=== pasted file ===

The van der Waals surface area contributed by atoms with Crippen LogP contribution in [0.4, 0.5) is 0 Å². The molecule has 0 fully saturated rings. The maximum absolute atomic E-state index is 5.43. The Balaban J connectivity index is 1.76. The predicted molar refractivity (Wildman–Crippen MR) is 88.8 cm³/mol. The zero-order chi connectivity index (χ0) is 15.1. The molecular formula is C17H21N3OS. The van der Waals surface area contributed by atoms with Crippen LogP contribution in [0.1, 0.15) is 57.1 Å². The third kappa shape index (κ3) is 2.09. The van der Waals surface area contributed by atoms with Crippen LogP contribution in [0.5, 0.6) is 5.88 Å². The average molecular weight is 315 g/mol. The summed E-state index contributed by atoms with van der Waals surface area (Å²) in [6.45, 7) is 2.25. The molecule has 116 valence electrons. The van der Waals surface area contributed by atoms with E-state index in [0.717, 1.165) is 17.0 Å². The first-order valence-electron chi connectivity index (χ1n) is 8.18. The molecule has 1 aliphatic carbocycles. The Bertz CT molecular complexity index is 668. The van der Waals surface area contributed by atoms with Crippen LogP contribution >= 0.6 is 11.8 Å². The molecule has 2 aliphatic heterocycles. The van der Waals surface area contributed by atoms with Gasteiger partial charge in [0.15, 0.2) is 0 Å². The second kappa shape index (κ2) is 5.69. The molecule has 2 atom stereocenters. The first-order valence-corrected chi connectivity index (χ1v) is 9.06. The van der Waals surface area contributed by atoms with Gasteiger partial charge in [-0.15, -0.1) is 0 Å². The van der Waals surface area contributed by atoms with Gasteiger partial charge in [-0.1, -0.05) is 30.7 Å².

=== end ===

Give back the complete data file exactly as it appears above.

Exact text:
The van der Waals surface area contributed by atoms with Crippen LogP contribution in [0.4, 0.5) is 0 Å². The molecule has 0 fully saturated rings. The maximum absolute atomic E-state index is 5.43. The Balaban J connectivity index is 1.76. The predicted molar refractivity (Wildman–Crippen MR) is 88.8 cm³/mol. The zero-order chi connectivity index (χ0) is 15.1. The molecular formula is C17H21N3OS. The van der Waals surface area contributed by atoms with Crippen LogP contribution in [0.1, 0.15) is 57.1 Å². The third kappa shape index (κ3) is 2.09. The van der Waals surface area contributed by atoms with Crippen LogP contribution in [0.5, 0.6) is 5.88 Å². The average molecular weight is 315 g/mol. The summed E-state index contributed by atoms with van der Waals surface area (Å²) in [6.45, 7) is 2.25. The molecule has 116 valence electrons. The van der Waals surface area contributed by atoms with E-state index in [0.717, 1.165) is 17.0 Å². The first-order valence-electron chi connectivity index (χ1n) is 8.18. The molecule has 1 aliphatic carbocycles. The Bertz CT molecular complexity index is 668. The van der Waals surface area contributed by atoms with Crippen LogP contribution >= 0.6 is 11.8 Å². The molecule has 2 aliphatic heterocycles. The van der Waals surface area contributed by atoms with Gasteiger partial charge in [0.15, 0.2) is 0 Å². The second kappa shape index (κ2) is 5.69. The molecule has 2 atom stereocenters. The first-order valence-corrected chi connectivity index (χ1v) is 9.06. The van der Waals surface area contributed by atoms with Gasteiger partial charge in [-0.15, -0.1) is 0 Å². The van der Waals surface area contributed by atoms with Gasteiger partial charge in [-0.1, -0.05) is 30.7 Å².